The next testing that I performed on the Diamond adapter, was to simply run the MSI Kombustor GPU stress testing utility to put the graphics card to work with both the Diamond adapter being used for the display and also with the Diamond adapter turned off and the only graphics being displayed though the Diamond HD5570. I let the utility work for about 15 minutes during each run with the Windows Task Manager opened to watch the CPU Usage and the Memory Usage to see if there was going to be a noticeable difference between either display setup.  As you can see, there was a three percent difference in the CPU Usage and only a one percent difference in the Memory Usage when comparing the Diamond HD5570 internal graphics card to the Diamond USB PC to TV HDMI Adapter. This is not very surprising to me as the USB adapter does need to process the graphics data, so it needs to be pushed off to the processor.

 

            Diamond HD5570 @ 1280x960                               Diamond USB PC to TV HDMI Adapter @ 1280x960

 

 

 

Stand-Alone Video Adapter:

The next testing up is going to be seeing if the Diamond USB PC to TV HDMI Adapter is going to be able to display a video signal to my monitor with out an internal video card being installed in the system. To accomplish this, I am going to pull out the Diamond HD5570 video card from my system, while it is off of course, and restart the system with the monitor only being attached to the Diamond USB PC to TV HDMI Adapter to see if I am going to get any sort of video display and try and make it into Windows. This unfortunately did not come out how I had hoped - when I pulled the video card out and tried to restart using just the Diamond PC USB to TV HDMI Adapter, I was unable to get any display on my monitor.

 

TV Hookup via Netbook:

One of the main features being advertised with the Diamond USB PC to TV HDMI Adapter is giving your Netbook or Macbook the ability to connect to your Flat Screen TV via an HDMI cable. Well, the Netbook that I had is an ASUS Eee PC 1000HA which only comes with an analog display output for an external monitor. That is all fine and dandy if you are not planning on hooking it up to your TV, however if you wanted a quick and simple way to watch a video that is streaming over the internet, such as YouTube or Hulu, you are not going to be able to do that from the ASUS Eee PC 1000HA. That is where the Diamond adapter comes in. I will install the software on my Netbook and see how well it is able to connect to my setup in my living room. This did work perfectly, as I was able to install the software on the Eee PC and connect it to my Philips 42" Plasma TV in my living room and was able to watch a YouTube video from the Overclockersclub.com YouTube Channel (the video can be found here).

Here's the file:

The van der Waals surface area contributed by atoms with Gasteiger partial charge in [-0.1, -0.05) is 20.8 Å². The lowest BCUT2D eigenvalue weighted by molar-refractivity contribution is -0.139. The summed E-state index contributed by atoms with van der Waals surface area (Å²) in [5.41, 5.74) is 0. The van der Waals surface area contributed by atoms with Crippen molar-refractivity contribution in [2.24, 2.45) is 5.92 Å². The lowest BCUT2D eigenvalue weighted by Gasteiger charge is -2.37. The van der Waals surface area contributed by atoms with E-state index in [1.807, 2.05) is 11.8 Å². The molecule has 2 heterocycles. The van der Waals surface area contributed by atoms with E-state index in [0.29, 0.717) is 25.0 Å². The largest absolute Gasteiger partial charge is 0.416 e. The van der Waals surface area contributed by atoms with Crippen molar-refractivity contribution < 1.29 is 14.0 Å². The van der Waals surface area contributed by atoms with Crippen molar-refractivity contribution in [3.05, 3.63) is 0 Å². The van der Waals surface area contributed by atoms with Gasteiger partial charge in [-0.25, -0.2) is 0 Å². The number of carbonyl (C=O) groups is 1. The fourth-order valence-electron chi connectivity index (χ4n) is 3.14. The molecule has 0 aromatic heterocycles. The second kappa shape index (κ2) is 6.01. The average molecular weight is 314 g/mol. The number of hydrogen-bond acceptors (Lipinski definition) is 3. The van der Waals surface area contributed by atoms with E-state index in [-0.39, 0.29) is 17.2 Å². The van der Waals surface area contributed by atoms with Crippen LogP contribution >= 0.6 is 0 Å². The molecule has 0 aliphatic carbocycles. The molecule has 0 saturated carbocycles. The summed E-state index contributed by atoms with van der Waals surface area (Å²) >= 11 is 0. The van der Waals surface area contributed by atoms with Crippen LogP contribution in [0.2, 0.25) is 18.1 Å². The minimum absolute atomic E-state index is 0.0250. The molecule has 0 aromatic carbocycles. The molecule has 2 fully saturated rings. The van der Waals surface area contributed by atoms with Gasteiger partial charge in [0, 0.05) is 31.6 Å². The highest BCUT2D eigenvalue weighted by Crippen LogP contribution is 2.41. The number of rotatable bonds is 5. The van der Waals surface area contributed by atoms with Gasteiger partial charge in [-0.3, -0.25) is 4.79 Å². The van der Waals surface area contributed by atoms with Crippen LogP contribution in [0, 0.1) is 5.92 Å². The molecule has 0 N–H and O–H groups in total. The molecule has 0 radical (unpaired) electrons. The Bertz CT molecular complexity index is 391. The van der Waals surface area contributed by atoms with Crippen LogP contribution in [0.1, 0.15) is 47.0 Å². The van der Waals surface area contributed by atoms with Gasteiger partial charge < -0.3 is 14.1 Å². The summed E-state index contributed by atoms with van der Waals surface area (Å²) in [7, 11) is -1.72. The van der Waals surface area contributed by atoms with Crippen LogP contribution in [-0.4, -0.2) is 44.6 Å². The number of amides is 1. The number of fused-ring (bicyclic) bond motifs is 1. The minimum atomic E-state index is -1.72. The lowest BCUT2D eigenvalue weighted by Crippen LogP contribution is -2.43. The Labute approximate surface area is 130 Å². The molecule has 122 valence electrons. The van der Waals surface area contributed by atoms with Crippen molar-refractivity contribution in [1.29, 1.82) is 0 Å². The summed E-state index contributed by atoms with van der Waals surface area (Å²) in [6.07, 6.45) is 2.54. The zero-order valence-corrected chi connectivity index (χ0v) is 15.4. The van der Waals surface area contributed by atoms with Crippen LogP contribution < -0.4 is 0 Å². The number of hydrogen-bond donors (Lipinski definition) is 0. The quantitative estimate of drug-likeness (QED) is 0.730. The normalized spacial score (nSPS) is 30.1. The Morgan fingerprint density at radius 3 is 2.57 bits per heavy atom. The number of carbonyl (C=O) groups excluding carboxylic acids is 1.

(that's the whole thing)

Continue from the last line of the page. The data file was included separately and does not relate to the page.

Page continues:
Conclusion:

After everything that I have looked at with the Diamond USB PC to TV HDMI Adapter, I can say that it does do exactly what it is intended to do; provide a secondary display adapter for your computer via an HDMI cable over your USB 2.0 bus. This can be helpful if you are trying to connect your computer to a TV that only supports an HDMI input and you do not have an HDMI output on your video card, or maybe you are just using on-board graphics with an older setup.

The price of Diamond's adapter does hinder the usability of the device in an HTPC, however, if you are looking to use it on your Netbook or laptop to connect it to your TV as it's suggested usage is; the price is very competitive compared to the similar devices on the market.. When looking at getting this to add HDMI support to your HTPC, it costs just around $100 which can be quite steep when you could jump online and grab yourself a cheap graphics card such as the Diamond 5450 for $49 on Newegg.com. I do like the fact that the Diamond USB PC to TV HDMI Adapter does give you a quick and simple way of adding a secondary display adapter to your PC that is going to not only giving you 1080p maximum resolution, but it is also going to giving you the ability to transfer an audio signal over the HDMI cable.

During the testing, I did see that the CPU Usage was about 3% higher when using the Diamond adapter when compared to using an internal graphics card and only 1% higher Memory Usage. The DisplayLink software that allows the Diamond adapter to work is very simple to install and get running, and does not have any extra GUI that you need to mess around with to get the display working properly - it will just emulate that there is a secondary graphics card installed and allow you to make your resolution changes though the Display Properties window in Windows.

I would suggest this to someone who does not want to go out and get a new video card to put into their system and have to worry about messing around with installing and uninstalling graphics drivers, or someone who needs to add another display to their computer but does not want to open up their system and void their warranty. The price point that the Diamond USB PC to TV HDMI Adapter comes at does seem a little steep to me, however it would be worth not voiding your warranty if that is the case.

 

Pros:

 

Cons: